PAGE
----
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Gamification: Is it just hype or do we really need it?

Gamification: Is it just hype or do we really need it?

[fa icon="calendar"] Jun 24, 2014 11:46:30 AM / by Briana Songer

Briana Songer

By 2025, 75% of the global work force will be made up of Millennials.
That's quite a large number. Typically born between 1983-2003, most Millennials grew up in a technology savvy environment. They have shorter attention spans, demand to be rewarded and recognized, plus they want diversity and work with other cultures. Most know how to use social media in communicating about their favorite companies, products and experiences. This generation challenges the traditional company models and expectations, causing companies to take a good, hard look at how they can accompany this generation.

According to Gartner Inc., the video game market place is supposed to see a growth of 18.3% in 2014, reaching $128 billion by 2017. Due to the technology savvy environment, Millennials are hardwired to love the rush of winning an award, beating a goal etc. The addictive nature of the gaming concept (feeling of recognition, success etc) is the boost in the hormone Dopamine, giving a momentary ''high'' that makes one feel good about an achievement. The more rewards that are achieved, the more Dopamine gets released. When you add recognition into the equation, the person is continually motivated.

We all know that the workplace is not a natural ''gaming'' environment. Yet those repetitive, boring tasks that we do have the option to be ''gamified'', a tool that has been proven as a powerful strategy to help motivate and encourage the workforce. The goal is to attain behavioral change, and game mechanics (as mentioned earlier) has the power to do this. People who are motivated are more likely to achieve their goals and help innovate the workforce with ideas and best practices.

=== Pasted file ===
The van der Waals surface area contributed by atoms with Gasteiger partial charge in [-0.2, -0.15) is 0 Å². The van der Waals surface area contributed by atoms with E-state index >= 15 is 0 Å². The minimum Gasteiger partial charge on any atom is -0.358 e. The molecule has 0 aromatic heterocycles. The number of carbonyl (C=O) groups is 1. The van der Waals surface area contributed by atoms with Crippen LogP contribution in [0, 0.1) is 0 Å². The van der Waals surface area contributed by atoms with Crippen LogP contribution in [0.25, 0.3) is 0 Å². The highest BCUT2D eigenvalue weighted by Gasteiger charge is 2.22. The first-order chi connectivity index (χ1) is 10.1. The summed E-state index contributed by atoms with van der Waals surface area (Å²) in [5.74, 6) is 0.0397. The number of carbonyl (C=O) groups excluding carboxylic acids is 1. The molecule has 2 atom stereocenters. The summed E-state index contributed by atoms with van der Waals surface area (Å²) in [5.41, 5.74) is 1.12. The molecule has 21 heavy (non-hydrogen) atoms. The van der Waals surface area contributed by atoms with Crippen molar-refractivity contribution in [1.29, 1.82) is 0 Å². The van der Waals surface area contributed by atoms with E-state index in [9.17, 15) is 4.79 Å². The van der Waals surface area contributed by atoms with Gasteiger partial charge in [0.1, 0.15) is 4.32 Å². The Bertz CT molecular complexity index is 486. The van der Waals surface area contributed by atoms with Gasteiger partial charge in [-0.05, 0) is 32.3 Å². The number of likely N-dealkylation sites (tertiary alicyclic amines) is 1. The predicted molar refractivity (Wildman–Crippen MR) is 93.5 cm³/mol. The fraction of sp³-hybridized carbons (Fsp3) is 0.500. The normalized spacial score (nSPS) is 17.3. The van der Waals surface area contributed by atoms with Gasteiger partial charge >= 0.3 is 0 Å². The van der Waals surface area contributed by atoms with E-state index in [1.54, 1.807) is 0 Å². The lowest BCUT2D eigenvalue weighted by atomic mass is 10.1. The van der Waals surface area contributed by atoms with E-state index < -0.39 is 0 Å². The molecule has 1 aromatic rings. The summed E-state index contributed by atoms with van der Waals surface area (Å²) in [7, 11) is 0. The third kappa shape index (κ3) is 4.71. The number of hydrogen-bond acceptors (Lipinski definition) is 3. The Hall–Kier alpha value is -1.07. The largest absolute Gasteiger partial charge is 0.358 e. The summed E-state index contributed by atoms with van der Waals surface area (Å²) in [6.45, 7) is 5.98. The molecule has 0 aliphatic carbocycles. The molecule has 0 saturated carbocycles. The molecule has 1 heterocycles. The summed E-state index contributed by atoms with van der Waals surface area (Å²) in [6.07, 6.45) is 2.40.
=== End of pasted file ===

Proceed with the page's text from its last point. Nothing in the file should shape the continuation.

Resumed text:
''Gamification'' of the workplace drives participation with well-timed acknowledgments and rewards for great performance that can go a long way. It can also help break up a monotonous day. Data-driven techniques are applied to the non-game activities to help motivate actions. This gamified process creates opportunities for workers that help create both self-competition and with others to engage and help them focus on different areas to improve.

Gamification elements

  • Badges: Build reputation, skills and contributions
  • Level-up: Help establish a sense of progress
  • Scores: Help workers keep track of their accomplishments
  • Leaderboards: Transparency and ranking. This helps drive performance and competition

Is it all just hype?

While the success of Gamification has been a popular trend, many worry that attempts to implement Gamification miss the mark. Poorly designed applications cause efforts to fail. While it's true that a new concept needs to be implemented thoughtfully and carefully, Gamification is here to stay, here to inspire and change behavior. Implementation must have clear purpose and objectives that a company must stay focused on. When successfully implemented, the potential is huge.

Topics: gamification

Briana Songer

Written by Briana Songer

Marketing Director at PlayVox

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